Pickett'S Charge Essays

Contending that by this date memory had thoroughly won out over historical accuracy, Reardon laments the fact that in popular opinion Virginia alone received credit for the glorious defeat that was Pickett's Charge.

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The review you are about to read comes to you courtesy of H-Net -- its reviewers, review editors, and publishing staff. But, argues Carol Reardon, such has been the "chameleonlike aspect" (p.

If you appreciate this service, please consider donating to H-Net so we can continue to provide this service free of charge. Translate this review into "Pickett's Charge" has always been something of a misnomer, a name firmly attached to an assault that in reality was not led by Gen. 3) of Pickett's Charge that its longstanding hold on the American imagination has "demanded little adherence to historical fact" (p. For a country seeking reconciliation, Reardon explains, Pickett's Charge quickly came to exemplify the "timeless values of gallantry, heroism, and noble sacrifice" (p.

While the northern press understandably heralded Union success, the southern press (concentrated mainly in Richmond) gave Pickett's name to the climactic July 3 assault and provided a strong "foundation of facts and fancy for legend building and myth making" (p. Historians and other writers used these often inaccurate newspaper reports as the basis for their postwar battle narratives.

By the 1870s, Reardon explains, two points about Gettysburg were commonly accepted whatever their grounding in fact: that it was the turning point of the war and that Pickett's men were its most courageous heroes.

Indeed, she has looked at so many newspaper accounts, battle narratives, and unit histories that future historians will be in her debt for gathering together in one volume so much information about how Americans viewed Pickett's Charge between 18.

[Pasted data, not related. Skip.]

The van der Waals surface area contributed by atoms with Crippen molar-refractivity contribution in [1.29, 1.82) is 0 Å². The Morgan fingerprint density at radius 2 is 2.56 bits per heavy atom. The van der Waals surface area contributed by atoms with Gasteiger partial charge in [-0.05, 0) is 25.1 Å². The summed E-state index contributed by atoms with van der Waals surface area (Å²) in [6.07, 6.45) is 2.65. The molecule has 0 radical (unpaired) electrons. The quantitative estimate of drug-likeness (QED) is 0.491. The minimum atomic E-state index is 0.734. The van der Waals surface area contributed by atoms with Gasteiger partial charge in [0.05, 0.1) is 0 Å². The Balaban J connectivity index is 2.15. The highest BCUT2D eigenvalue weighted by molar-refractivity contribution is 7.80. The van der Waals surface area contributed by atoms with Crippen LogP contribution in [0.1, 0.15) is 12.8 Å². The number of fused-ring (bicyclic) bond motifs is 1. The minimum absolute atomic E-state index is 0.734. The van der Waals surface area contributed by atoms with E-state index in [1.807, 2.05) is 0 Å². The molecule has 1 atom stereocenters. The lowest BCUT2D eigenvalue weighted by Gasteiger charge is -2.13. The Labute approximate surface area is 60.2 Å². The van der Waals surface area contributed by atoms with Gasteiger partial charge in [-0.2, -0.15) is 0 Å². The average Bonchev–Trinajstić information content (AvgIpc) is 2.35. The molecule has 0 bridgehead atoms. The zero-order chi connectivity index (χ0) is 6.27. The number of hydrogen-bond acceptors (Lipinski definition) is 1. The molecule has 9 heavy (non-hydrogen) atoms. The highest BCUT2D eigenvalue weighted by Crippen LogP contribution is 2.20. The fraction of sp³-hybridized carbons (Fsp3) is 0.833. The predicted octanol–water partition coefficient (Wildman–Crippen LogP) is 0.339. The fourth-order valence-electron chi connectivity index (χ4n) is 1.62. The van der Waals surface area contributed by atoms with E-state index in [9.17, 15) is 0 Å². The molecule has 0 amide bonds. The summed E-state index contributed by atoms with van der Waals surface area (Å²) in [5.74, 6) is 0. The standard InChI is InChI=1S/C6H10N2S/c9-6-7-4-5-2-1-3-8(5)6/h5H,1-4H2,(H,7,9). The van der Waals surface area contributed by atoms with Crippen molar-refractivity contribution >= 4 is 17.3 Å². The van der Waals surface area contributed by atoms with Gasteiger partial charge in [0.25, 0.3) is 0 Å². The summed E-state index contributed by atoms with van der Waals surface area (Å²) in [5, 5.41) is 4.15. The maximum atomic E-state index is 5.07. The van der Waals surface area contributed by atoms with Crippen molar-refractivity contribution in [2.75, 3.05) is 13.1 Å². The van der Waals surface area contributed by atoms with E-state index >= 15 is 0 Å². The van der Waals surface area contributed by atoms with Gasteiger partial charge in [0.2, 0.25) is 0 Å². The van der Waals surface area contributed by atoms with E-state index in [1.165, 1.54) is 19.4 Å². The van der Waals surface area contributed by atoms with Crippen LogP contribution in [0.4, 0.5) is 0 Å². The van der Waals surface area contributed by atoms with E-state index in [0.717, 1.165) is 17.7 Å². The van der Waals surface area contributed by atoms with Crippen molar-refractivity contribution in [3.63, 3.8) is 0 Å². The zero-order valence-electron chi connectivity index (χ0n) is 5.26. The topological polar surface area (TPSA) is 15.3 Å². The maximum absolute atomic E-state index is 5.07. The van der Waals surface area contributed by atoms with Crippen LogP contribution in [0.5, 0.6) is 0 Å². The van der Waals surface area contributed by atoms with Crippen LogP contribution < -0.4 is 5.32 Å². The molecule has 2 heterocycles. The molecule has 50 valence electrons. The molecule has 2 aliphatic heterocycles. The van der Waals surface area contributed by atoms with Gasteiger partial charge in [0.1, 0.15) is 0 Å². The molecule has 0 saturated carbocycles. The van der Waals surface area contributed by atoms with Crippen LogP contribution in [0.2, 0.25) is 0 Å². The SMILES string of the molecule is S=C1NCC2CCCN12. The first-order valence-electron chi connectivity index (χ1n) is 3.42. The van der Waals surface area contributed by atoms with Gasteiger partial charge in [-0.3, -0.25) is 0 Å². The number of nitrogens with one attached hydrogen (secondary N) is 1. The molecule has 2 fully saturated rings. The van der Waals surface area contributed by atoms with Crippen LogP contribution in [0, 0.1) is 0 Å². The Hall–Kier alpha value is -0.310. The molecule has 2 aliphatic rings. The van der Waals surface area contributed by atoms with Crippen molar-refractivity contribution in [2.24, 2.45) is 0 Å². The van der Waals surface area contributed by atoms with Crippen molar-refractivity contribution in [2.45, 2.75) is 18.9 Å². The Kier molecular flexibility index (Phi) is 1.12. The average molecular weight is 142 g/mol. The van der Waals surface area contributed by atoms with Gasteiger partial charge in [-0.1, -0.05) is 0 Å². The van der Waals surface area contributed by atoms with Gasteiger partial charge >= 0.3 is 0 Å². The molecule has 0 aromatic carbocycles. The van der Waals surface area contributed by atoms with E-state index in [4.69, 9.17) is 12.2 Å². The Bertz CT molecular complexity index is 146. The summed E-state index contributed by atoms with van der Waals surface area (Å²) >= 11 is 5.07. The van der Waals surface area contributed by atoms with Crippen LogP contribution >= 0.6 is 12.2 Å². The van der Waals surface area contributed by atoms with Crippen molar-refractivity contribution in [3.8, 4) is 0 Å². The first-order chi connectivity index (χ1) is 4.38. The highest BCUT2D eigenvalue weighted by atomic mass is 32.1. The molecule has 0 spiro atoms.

Despite Reardon's determined effort to track down and cite obscure primary sources, however, she gives short shrift to relevant secondary sources, particularly those dealing with the popular legacy of Gettysburg and the Civil War.These two regiments were involved in an acrimonious quarrel with the 72nd Pennsylvania infantry (known as the Philadelphia Fire Zouaves), a disagreement over honor that included accusations about whose forces had really held the Angle and which men had broken under fire.Their reputations at stake, proper placement of the regimental monuments became all important, so much so that the issue was ultimately decided (in favor of the 72nd Pennsylvania) by Pennsylvania's highest court.Noting that the former enemies praised each other's courage and shook hands at the Angle, Reardon exaggerates the ingenuousness of these gestures when she concludes that "Virginian and Pennsylvanian parted close friends" (p. Reardon acknowledges in chapter five, "Monuments to Memory," that not all northern veterans were as willing as the Philadelphians to extend a hand of friendship to the South.Still, she persuasively argues, in commemorating the twenty-fifth anniversary of the charge in 1888, many Union regiments paid so much attention to the defeat of Pickett and his men that the northerners essentially accepted the heroism of the Confederates as an undisputed fact.4), values Americans associated most strongly with Virginia troops.However much North Carolinians ridiculed "Pickett's newspaper charge" and griped that "Pettigrew lost more men" than Pickett's Division; when it came to popular memory, Reardon concludes, "Pickett and his men decisively won" (p. Following a short prologue, Reardon lays out the details of her story in eight brief chapters.The T-shirt wars confirm that Pickett won out over Pettigrew.The question of Pickett versus Pettigrew is an old one, asked most pointedly in a polemic published by North Carolinian William R. His is one of hundreds of primary sources Carol Reardon consulted for her study of Pickett's Charge.Where history cannot be pinned down, however, memory is somewhat easier to discern: after Gettysburg, the Union survivors savored their victory and the Confederates looked for an explanation for their defeat.Reardon's second and third chapters describe newspaper and historical accounts of Pickett's Charge.


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